The Sun kept the story off the front page, judging that readers would (or should?) be more concerned about a Countdown spat, Geoff Hurst having a pacemaker and the football results. But this was a shallow-grave burial. The attempt to rip up the parliamentary standards rulebook was covered on page 2 – the go-to slot for worthy / duty / uncomfortable political stories – with headlines focused on the anger at a Tory “stitch-up” and an intro in which the prime minister was accused of making it “a dark day for democracy”.

It was, of course, the Sun that broke the Matt Hancock story, the Mail that went for Johnson over his flat decoration and Dominic Raab for being “too busy” on holiday to deal with the Afghan crisis, the Sunday Times that splashed on how a £3m donation to the Conservatives was apparently the going rate for a peerage. All Tory-backing papers making life more difficult for a Tory government.

The Express has stayed true through thin and thinner – “Boris backs Hancock over affair with aide”, “Big hearted Britain to take 20,000 refugees” – although even it had its loyalty stretched to the limit over the suspension of the triple lock pension increase and Johnson’s failure to turn up for the sleaze debate. For once it abandoned the chummy “Boris” to chide him: “Just say sorry for the mess, Prime Minister”.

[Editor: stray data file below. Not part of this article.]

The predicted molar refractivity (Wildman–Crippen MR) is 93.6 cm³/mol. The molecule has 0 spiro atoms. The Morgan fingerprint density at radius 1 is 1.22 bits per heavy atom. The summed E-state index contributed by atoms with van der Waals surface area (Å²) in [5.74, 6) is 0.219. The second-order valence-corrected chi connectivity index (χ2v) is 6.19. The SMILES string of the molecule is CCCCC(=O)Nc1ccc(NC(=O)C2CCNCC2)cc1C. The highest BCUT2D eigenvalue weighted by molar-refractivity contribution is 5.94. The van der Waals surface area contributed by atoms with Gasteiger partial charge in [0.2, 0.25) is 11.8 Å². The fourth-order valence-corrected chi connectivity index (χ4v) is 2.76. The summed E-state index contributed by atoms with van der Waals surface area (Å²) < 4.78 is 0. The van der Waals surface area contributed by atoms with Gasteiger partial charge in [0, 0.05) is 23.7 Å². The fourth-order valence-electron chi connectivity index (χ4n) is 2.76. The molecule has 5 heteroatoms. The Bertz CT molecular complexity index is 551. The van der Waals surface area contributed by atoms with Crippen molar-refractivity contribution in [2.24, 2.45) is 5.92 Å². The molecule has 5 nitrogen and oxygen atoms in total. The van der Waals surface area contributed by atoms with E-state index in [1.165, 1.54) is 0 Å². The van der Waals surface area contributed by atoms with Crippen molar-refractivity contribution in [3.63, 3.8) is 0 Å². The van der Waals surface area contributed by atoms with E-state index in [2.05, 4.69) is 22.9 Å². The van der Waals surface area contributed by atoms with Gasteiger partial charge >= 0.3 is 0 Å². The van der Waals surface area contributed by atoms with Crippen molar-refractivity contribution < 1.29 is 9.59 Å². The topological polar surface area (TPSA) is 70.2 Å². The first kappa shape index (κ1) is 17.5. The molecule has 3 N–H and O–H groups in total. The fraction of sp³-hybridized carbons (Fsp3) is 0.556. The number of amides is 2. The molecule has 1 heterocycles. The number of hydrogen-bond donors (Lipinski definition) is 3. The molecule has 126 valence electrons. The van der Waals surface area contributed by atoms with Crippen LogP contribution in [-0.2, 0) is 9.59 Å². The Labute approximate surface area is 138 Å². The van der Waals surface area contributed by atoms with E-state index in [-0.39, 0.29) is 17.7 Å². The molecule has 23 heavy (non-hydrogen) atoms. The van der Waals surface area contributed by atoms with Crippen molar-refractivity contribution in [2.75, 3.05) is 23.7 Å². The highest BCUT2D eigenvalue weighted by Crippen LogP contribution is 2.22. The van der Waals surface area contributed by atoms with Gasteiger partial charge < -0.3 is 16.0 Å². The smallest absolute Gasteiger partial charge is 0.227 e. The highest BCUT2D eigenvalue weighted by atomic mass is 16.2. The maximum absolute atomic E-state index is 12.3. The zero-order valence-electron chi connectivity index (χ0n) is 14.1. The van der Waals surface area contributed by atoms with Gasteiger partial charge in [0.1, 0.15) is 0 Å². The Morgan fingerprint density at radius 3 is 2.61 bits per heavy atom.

But these papers have also turned a blind eye to soaring Covid infection rates, urging people to get back to work, resisting masks, social distancing and other limits to people’s “freedoms”. Our vaccination programme made us “world leaders” and they seem reluctant to sully that image with stats showing other countries overtaking us in the number of people jabbed or lagging far behind us in the number of people dying or in hospital.